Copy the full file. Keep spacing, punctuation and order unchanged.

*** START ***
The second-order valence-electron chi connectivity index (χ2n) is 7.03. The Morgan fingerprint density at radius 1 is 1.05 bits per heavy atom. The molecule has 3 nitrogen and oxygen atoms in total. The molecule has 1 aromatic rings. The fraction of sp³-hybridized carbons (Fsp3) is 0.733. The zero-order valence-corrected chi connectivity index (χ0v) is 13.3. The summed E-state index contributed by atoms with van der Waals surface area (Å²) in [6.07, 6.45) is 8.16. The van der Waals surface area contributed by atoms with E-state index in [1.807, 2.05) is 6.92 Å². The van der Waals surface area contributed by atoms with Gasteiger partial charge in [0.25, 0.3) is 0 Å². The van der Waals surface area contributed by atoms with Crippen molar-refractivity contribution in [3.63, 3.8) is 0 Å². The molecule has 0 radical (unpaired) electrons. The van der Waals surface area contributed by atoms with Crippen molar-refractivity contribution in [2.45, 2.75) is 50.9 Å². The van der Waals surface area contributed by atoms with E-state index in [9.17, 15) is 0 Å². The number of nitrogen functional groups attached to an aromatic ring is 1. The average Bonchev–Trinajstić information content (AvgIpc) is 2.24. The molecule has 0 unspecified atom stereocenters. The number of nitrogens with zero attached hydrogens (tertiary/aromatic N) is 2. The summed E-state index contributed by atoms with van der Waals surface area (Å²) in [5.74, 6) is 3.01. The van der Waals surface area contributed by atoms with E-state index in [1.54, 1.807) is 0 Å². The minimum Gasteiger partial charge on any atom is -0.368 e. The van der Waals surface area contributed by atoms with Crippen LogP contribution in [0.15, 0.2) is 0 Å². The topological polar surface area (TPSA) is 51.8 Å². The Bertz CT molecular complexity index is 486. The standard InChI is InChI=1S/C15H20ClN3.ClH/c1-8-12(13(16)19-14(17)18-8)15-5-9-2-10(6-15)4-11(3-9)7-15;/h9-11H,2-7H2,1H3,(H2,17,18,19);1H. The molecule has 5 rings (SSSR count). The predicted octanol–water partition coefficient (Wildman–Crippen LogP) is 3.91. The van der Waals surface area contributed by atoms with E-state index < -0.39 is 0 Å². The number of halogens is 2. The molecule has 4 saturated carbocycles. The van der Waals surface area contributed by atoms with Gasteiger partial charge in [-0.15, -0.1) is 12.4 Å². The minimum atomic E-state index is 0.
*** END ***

The second-order valence-electron chi connectivity index (χ2n) is 7.03. The Morgan fingerprint density at radius 1 is 1.05 bits per heavy atom. The molecule has 3 nitrogen and oxygen atoms in total. The molecule has 1 aromatic rings. The fraction of sp³-hybridized carbons (Fsp3) is 0.733. The zero-order valence-corrected chi connectivity index (χ0v) is 13.3. The summed E-state index contributed by atoms with van der Waals surface area (Å²) in [6.07, 6.45) is 8.16. The van der Waals surface area contributed by atoms with E-state index in [1.807, 2.05) is 6.92 Å². The van der Waals surface area contributed by atoms with Gasteiger partial charge in [0.25, 0.3) is 0 Å². The van der Waals surface area contributed by atoms with Crippen molar-refractivity contribution in [3.63, 3.8) is 0 Å². The molecule has 0 radical (unpaired) electrons. The van der Waals surface area contributed by atoms with Crippen molar-refractivity contribution in [2.45, 2.75) is 50.9 Å². The van der Waals surface area contributed by atoms with E-state index in [9.17, 15) is 0 Å². The number of nitrogen functional groups attached to an aromatic ring is 1. The average Bonchev–Trinajstić information content (AvgIpc) is 2.24. The molecule has 0 unspecified atom stereocenters. The number of nitrogens with zero attached hydrogens (tertiary/aromatic N) is 2. The summed E-state index contributed by atoms with van der Waals surface area (Å²) in [5.74, 6) is 3.01. The van der Waals surface area contributed by atoms with E-state index in [1.54, 1.807) is 0 Å². The minimum Gasteiger partial charge on any atom is -0.368 e. The van der Waals surface area contributed by atoms with Crippen LogP contribution in [0.15, 0.2) is 0 Å². The topological polar surface area (TPSA) is 51.8 Å². The Bertz CT molecular complexity index is 486. The standard InChI is InChI=1S/C15H20ClN3.ClH/c1-8-12(13(16)19-14(17)18-8)15-5-9-2-10(6-15)4-11(3-9)7-15;/h9-11H,2-7H2,1H3,(H2,17,18,19);1H. The molecule has 5 rings (SSSR count). The predicted octanol–water partition coefficient (Wildman–Crippen LogP) is 3.91. The van der Waals surface area contributed by atoms with E-state index < -0.39 is 0 Å². The number of halogens is 2. The molecule has 4 saturated carbocycles. The van der Waals surface area contributed by atoms with Gasteiger partial charge in [-0.15, -0.1) is 12.4 Å². The minimum atomic E-state index is 0.